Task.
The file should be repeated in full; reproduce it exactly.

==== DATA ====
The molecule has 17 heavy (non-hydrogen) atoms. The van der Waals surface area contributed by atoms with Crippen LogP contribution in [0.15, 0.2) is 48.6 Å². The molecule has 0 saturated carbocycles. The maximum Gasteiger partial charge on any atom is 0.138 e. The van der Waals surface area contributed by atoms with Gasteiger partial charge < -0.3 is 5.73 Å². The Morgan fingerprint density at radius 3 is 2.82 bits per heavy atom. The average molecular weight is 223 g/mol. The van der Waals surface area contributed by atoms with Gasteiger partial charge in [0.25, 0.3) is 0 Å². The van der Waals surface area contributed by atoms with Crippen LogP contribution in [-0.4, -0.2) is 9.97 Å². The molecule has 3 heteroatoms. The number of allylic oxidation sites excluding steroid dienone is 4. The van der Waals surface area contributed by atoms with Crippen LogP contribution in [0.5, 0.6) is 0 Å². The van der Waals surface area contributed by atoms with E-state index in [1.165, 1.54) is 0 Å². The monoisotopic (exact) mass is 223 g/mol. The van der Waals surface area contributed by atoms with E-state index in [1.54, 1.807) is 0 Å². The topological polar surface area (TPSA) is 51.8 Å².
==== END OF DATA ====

The molecule has 17 heavy (non-hydrogen) atoms. The van der Waals surface area contributed by atoms with Crippen LogP contribution in [0.15, 0.2) is 48.6 Å². The molecule has 0 saturated carbocycles. The maximum Gasteiger partial charge on any atom is 0.138 e. The van der Waals surface area contributed by atoms with Gasteiger partial charge < -0.3 is 5.73 Å². The Morgan fingerprint density at radius 3 is 2.82 bits per heavy atom. The average molecular weight is 223 g/mol. The van der Waals surface area contributed by atoms with Gasteiger partial charge in [0.25, 0.3) is 0 Å². The van der Waals surface area contributed by atoms with Crippen LogP contribution in [-0.4, -0.2) is 9.97 Å². The molecule has 3 heteroatoms. The number of allylic oxidation sites excluding steroid dienone is 4. The van der Waals surface area contributed by atoms with Crippen LogP contribution in [0.5, 0.6) is 0 Å². The van der Waals surface area contributed by atoms with E-state index in [1.165, 1.54) is 0 Å². The monoisotopic (exact) mass is 223 g/mol. The van der Waals surface area contributed by atoms with E-state index in [1.54, 1.807) is 0 Å². The topological polar surface area (TPSA) is 51.8 Å².